Visual Essay, 2020
The recent pandemic outbreak has prompted a universal stay-at-home mandate. Like many, I have temporarily moved away from the COVID-19 Hotspot, New York, to live with my family in my childhood home in Bahrain. Throughout this indefinite, disorienting transit of time, the isolated interactions with my immediate family members have provoked me to reflect upon my selfhood shaped by my environmental upbringing. The loss of my ‘selfhood’ as an independent young woman to the shadow identity of my childhood has surfaced deep-rooted tensions that have sculpted my public persona. This photo series consists of self-portraits wherein I performatively stage myself to embody my ‘imagined selves’ and my selfhood within my family unit. I dress up like my mother, my father, and as imagined ancestors in order to display my ease in occupying multiple roles within the demarcated traditional family roles. I oscillate between mother, child, female, body, and person, attempting to occupy as many psychological “selves” as I can.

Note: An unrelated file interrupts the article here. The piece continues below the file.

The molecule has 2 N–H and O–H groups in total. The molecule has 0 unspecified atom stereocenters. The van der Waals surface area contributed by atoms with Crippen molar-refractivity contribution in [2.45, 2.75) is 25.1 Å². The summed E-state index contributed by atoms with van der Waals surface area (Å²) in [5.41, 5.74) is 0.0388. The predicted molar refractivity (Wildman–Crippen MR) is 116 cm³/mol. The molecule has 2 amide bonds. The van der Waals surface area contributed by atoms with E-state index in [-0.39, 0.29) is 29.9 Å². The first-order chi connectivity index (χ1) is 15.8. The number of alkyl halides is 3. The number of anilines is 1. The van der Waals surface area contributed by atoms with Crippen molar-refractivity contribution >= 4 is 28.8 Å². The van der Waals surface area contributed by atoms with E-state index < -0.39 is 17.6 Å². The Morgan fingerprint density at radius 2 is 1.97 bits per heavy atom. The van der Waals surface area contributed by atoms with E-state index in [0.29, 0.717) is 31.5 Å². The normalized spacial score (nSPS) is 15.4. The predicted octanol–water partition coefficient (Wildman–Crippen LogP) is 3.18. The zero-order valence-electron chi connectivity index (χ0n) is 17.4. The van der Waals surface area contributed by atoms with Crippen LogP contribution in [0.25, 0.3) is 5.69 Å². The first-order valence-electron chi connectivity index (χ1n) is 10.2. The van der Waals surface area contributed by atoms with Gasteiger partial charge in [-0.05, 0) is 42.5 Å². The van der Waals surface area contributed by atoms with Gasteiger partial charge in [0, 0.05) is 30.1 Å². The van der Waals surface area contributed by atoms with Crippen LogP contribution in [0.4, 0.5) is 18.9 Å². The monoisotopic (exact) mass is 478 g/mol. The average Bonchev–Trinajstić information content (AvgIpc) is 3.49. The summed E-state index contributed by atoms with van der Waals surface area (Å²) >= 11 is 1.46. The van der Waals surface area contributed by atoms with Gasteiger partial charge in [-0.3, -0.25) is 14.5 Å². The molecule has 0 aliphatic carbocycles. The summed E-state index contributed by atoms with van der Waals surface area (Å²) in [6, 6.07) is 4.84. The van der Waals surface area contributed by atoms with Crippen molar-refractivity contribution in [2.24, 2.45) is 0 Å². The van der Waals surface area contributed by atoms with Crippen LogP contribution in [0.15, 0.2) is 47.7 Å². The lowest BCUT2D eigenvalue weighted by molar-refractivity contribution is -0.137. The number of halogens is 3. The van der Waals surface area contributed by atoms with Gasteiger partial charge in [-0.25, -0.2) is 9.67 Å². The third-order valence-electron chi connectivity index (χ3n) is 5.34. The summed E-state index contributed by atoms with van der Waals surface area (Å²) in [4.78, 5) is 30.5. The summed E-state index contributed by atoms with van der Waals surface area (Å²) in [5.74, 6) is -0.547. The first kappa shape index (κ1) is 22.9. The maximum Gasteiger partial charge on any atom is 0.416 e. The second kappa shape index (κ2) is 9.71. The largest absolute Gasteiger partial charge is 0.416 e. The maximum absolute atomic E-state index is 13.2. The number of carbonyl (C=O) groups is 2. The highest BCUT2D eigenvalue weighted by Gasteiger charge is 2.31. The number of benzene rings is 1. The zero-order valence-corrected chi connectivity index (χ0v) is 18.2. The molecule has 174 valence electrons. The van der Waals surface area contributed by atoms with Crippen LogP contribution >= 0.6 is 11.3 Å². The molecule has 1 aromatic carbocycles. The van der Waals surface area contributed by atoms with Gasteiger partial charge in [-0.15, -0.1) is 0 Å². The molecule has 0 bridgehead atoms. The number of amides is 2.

Beyond the performance of familial roles, I have been consumed with questioning and challenging authorship in the representation of gender roles in the Middle East. As I scoured through family archives, retrieving objects such as photographs from the British mandate of Bahrain, to traditional dolls I was reminded of the role that privilege, of men and foreigners, took a part in constructing a restrictive identification of the Arab female. In an attempt to nuance the historiography and methods of imaging, my present work showcases a series of performative self-portraits wherein I reclaim authorship of my womanhood.